Defining visuals

This post begins the level design discussion by defining perspectives, focus points, and point of views. These are my own personal definitions and are in no way concrete. This information will be important in future articles.

[This was originally posted on my personal blog]

So last article I covered a comparison between real life and virtual life when it comes to level design as a sort of segue for the articles to come. Don't stop reading now folks. Just because we aren't strictly covering games doesn't mean that this information isn't important for everyone to know. Level design just means I get to use more pictures ;). Now on to the meat of the article...



Before I continue, let me point out that the terms I use are in no way official. I sort of use what sounds right, so if someone tells you that there is a different word for what I'm describing then feel free to take their word for it. Today I'm just defining them for everyone so we are on the same page. Also these terms don't have to be explicitly used for level design. I'll be covering their importance later this week.

Now a perspective as I define it when it comes to level design could compare to a standstill moment in time of what a player sees. As a comparison a perspective is a screenshot of what the players sees at a given moment in time. When you spawn on a map in Halo what you see is one perspective. When you look anywhere every frame of what you see is a perspective. When you move in any direction the perspective continues to change. Pretty simple, eh?



THIS IS VERY IMPORTANT! Remember this people. Learning to analyze perspectives will get you far. Why? Because it is what your player is seeing. Every little detail. You have to be able to break it up into frames and be able to analyze them in groups as well as individually. Studying the change between perspectives can provide a lot of information and allow you to adjust everything to get the exact feel that you want. I'll cover this more in future articles.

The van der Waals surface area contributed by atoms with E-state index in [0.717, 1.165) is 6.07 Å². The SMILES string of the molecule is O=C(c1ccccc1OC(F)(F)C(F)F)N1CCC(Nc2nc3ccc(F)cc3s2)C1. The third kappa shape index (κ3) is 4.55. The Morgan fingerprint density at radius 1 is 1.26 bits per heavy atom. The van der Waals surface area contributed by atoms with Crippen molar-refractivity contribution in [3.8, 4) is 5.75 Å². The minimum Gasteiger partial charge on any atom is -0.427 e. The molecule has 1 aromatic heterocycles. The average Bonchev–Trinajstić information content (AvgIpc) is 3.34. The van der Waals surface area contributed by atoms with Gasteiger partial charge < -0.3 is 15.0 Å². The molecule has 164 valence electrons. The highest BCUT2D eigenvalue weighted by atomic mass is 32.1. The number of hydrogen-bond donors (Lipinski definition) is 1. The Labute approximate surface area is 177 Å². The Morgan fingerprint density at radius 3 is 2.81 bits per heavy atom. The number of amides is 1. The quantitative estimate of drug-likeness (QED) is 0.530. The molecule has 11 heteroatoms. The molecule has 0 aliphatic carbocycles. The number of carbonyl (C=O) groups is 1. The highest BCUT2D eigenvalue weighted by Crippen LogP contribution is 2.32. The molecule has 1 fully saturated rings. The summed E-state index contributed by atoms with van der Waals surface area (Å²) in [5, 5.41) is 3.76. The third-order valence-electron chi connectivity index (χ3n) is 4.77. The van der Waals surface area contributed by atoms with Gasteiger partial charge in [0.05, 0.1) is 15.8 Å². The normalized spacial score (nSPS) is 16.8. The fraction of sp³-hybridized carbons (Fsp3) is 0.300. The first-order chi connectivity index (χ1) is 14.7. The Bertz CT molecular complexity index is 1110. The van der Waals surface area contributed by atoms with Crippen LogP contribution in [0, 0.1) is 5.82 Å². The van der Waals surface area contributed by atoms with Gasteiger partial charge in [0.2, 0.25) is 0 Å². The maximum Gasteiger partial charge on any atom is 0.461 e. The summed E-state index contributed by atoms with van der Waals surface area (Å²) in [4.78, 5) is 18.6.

Focus Points

Alright now a perspective is typically created from a central point of focus. In many games the focus point is your character. This does not stop a focus point from being an object you are looking at or a particular direction. You can also have multiple focus points that a perspective can be based off of. Say a lock on system exists in said game, for example Zelda: Ocarina of Time. The perspective is based on the player's character as well as his/her target.



Focus points will be important to keep in mind for a couple of things later, we won't be getting into that for a bit. If I'm going to give you one piece of the equation I'm going to want to give you all pieces. And before I forget, a good example of a starting focus point would be a spawn point on a map where a player begins their play. Who knows... that may be useful later ;). Moving on...


Point of View (POV)

I needed focus point to be defined for this particular section. A point of view is exactly that; the point at which you are viewing the focus points. A first person point of view would be viewing from on or above the given focus point. Third person POV would be how another person (or camera) would see the focus point. Now, these can be as specific as you would like; over the shoulder, top down, side view (for side scrollers), etc.

What I would like to point out is that what matters is that you understand the POV that will be utilized by the player. A lot of designers are building the game in a different point of view than the player, and sometimes they forget that. For first person shooters like Halo and Farcry with a level editor, the designer typically builds in third person when you consider the fact that the player is the focus point. Some designers forget that those playing the map are seeing different perspectives than the designer. It is important to always experience the player's point of view and make design decisions based on the perspectives of the player not the designer.


Wrap up

Alright so that's a lot of information, I apologize. Hopefully it isn't too much to consume. If you feel that you need to re-read the article then don't hesitate to. This is important information that you will need to know for future posts. We will start by covering various tricks around perspectives and then move on to discussing things like creating focus points. From there we will get back into general game design talk with the importance of understanding POV and the pros/cons of all the different types. Hasta manana folks.

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